So, how does Big Pharma relate to all of this?
When you think about it, Big Pharma companies are just like any other business: Their main goal is to provide consumers with products they want or need, and in turn make a profit. Well, how can Big Pharma companies ensure that their market grows and demand increases? By creating products that are not only addictive, but that have negative side effects as well, so they can keep people sick and encourage them to take more drugs.
How will these potential customers end up taking more drugs? They will get prescriptions from their doctors, and so Big Pharma pays doctors to prescribe medications to their customers, or patients. Then, if they become addicted or are told they need to continue to take these drugs to mask symptoms rather than treating the underlying issue, they’ll become repeat customers.
It’s a never-ending cycle of keeping people sick so they can profit. Doctors aren’t paid to cure you, they’re paid to get you to take drugs. Yes, that’s a generalization, but it’s also a key aspect of how our healthcare system works. It’s no different when it comes to opioids; Big Pharma heavily marketed these drugs, and they paid doctors to help distribute them.
“[The marketing effort for opioid sales] was a promotional campaign unlike we have ever really seen,” explains Dr. Andrew Kolodny, the Chief Medical Officer for the Phoenix House treatment centers and co-founder of Physicians for Responsible Opioid Prescribing. “Drug reps were going to family care doctors, and insisting that OxyContin had no real risks—only benefits. What they were selling was the idea that pain was a disease, and not a symptom.”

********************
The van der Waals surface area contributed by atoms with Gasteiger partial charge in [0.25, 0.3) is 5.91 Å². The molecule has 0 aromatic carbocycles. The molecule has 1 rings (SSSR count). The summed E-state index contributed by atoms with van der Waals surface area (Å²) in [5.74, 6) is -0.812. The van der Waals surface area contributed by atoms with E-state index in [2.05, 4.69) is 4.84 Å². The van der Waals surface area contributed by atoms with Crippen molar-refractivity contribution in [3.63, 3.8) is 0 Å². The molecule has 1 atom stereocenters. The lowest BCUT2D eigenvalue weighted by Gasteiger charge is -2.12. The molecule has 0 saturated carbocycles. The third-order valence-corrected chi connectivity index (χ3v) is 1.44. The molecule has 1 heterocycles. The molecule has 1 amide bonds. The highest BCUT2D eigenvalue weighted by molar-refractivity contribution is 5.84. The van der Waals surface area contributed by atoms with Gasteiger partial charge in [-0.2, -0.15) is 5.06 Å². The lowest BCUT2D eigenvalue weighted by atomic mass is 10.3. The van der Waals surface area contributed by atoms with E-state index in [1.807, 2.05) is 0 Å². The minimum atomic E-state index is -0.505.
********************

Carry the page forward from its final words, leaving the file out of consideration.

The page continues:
This problem can be seen all over North America. In the U.S. and Canada, pharmaceutical giant Purdue has made over $30 billion USD from OxyContin alone since the mid-1990s. Purdue was actually largely responsible for the marketing campaign in support of these drugs, and in 2001, spent $4.6 million on OxyContin advertisements in medical journals.
It’s clear that the relationship the U.S. government, doctors, and Big Pharma have to one another and with the opium trade runs deep. The best thing we can do is educate people on the matter so we can become more aware of what’s going on in the world!
I’m not saying that Big Pharma is the enemy, but I am suggesting that you take a deeper look at the drugs you’re prescribed rather than blindly following doctors’ orders. Yes, many physicians and drug researchers have your absolute best interests at heart, but others may not, and many of these people may not even understand the full scope of the issue at hand. Doctors aren’t always educated on the adverse side effects of these drugs, just as consumers aren’t either.
At the end of the day, the best we can do is to conduct our own research and ask questions. Don’t be afraid to ask your doctor about more natural alternatives or about the potential negative side effects of specific pharmaceutical drugs.